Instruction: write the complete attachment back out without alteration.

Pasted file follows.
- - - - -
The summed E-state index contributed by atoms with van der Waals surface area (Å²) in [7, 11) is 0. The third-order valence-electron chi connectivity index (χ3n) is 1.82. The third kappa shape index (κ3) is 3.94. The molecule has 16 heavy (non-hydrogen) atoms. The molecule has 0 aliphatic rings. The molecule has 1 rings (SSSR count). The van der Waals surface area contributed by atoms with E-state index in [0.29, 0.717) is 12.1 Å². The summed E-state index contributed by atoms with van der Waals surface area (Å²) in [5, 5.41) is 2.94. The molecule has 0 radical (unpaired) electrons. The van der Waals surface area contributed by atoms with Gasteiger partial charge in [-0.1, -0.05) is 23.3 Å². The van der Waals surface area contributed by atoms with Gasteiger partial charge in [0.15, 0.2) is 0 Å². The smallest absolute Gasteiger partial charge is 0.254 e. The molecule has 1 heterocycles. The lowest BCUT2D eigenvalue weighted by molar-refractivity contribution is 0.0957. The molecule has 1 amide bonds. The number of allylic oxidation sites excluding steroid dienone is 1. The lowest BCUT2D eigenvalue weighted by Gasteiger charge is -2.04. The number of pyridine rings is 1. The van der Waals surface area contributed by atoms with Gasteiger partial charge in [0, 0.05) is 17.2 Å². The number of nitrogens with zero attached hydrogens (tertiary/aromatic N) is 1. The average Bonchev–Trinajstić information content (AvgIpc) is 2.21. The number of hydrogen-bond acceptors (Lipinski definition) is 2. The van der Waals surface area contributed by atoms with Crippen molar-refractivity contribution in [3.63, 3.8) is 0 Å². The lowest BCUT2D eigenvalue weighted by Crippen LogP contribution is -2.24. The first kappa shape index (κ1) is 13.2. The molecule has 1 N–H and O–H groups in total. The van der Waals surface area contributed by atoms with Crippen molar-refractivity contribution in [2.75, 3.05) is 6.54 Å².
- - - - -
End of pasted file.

The summed E-state index contributed by atoms with van der Waals surface area (Å²) in [7, 11) is 0. The third-order valence-electron chi connectivity index (χ3n) is 1.82. The third kappa shape index (κ3) is 3.94. The molecule has 16 heavy (non-hydrogen) atoms. The molecule has 0 aliphatic rings. The molecule has 1 rings (SSSR count). The van der Waals surface area contributed by atoms with E-state index in [0.29, 0.717) is 12.1 Å². The summed E-state index contributed by atoms with van der Waals surface area (Å²) in [5, 5.41) is 2.94. The molecule has 0 radical (unpaired) electrons. The van der Waals surface area contributed by atoms with Gasteiger partial charge in [-0.1, -0.05) is 23.3 Å². The van der Waals surface area contributed by atoms with Gasteiger partial charge in [0.15, 0.2) is 0 Å². The smallest absolute Gasteiger partial charge is 0.254 e. The molecule has 1 heterocycles. The lowest BCUT2D eigenvalue weighted by molar-refractivity contribution is 0.0957. The molecule has 1 amide bonds. The number of allylic oxidation sites excluding steroid dienone is 1. The lowest BCUT2D eigenvalue weighted by Gasteiger charge is -2.04. The number of pyridine rings is 1. The van der Waals surface area contributed by atoms with Gasteiger partial charge in [0, 0.05) is 17.2 Å². The number of nitrogens with zero attached hydrogens (tertiary/aromatic N) is 1. The average Bonchev–Trinajstić information content (AvgIpc) is 2.21. The number of hydrogen-bond acceptors (Lipinski definition) is 2. The van der Waals surface area contributed by atoms with Crippen molar-refractivity contribution in [3.63, 3.8) is 0 Å². The lowest BCUT2D eigenvalue weighted by Crippen LogP contribution is -2.24. The first kappa shape index (κ1) is 13.2. The molecule has 1 N–H and O–H groups in total. The van der Waals surface area contributed by atoms with Crippen molar-refractivity contribution in [2.75, 3.05) is 6.54 Å².